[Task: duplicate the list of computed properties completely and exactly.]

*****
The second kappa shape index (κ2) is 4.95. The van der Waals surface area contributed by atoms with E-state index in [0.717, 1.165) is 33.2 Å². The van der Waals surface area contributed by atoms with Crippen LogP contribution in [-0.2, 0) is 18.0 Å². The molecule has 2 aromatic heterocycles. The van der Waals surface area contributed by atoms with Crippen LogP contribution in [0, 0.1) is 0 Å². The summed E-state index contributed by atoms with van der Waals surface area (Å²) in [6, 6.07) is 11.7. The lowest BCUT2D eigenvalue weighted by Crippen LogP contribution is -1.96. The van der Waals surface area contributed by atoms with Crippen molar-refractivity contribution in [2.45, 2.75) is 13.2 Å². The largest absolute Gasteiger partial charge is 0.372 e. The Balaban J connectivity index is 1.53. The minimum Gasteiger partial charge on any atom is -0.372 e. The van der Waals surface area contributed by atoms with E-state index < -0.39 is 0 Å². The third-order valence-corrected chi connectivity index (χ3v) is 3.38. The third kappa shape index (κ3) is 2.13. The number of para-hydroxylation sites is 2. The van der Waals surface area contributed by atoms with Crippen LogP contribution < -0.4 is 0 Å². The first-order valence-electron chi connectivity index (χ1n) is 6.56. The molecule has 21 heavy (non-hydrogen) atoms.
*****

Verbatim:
The second kappa shape index (κ2) is 4.95. The van der Waals surface area contributed by atoms with E-state index in [0.717, 1.165) is 33.2 Å². The van der Waals surface area contributed by atoms with Crippen LogP contribution in [-0.2, 0) is 18.0 Å². The molecule has 2 aromatic heterocycles. The van der Waals surface area contributed by atoms with Crippen LogP contribution in [0, 0.1) is 0 Å². The summed E-state index contributed by atoms with van der Waals surface area (Å²) in [6, 6.07) is 11.7. The lowest BCUT2D eigenvalue weighted by Crippen LogP contribution is -1.96. The van der Waals surface area contributed by atoms with Crippen molar-refractivity contribution in [2.45, 2.75) is 13.2 Å². The largest absolute Gasteiger partial charge is 0.372 e. The Balaban J connectivity index is 1.53. The minimum Gasteiger partial charge on any atom is -0.372 e. The van der Waals surface area contributed by atoms with E-state index < -0.39 is 0 Å². The third-order valence-corrected chi connectivity index (χ3v) is 3.38. The third kappa shape index (κ3) is 2.13. The number of para-hydroxylation sites is 2. The van der Waals surface area contributed by atoms with Crippen LogP contribution < -0.4 is 0 Å². The first-order valence-electron chi connectivity index (χ1n) is 6.56. The molecule has 21 heavy (non-hydrogen) atoms.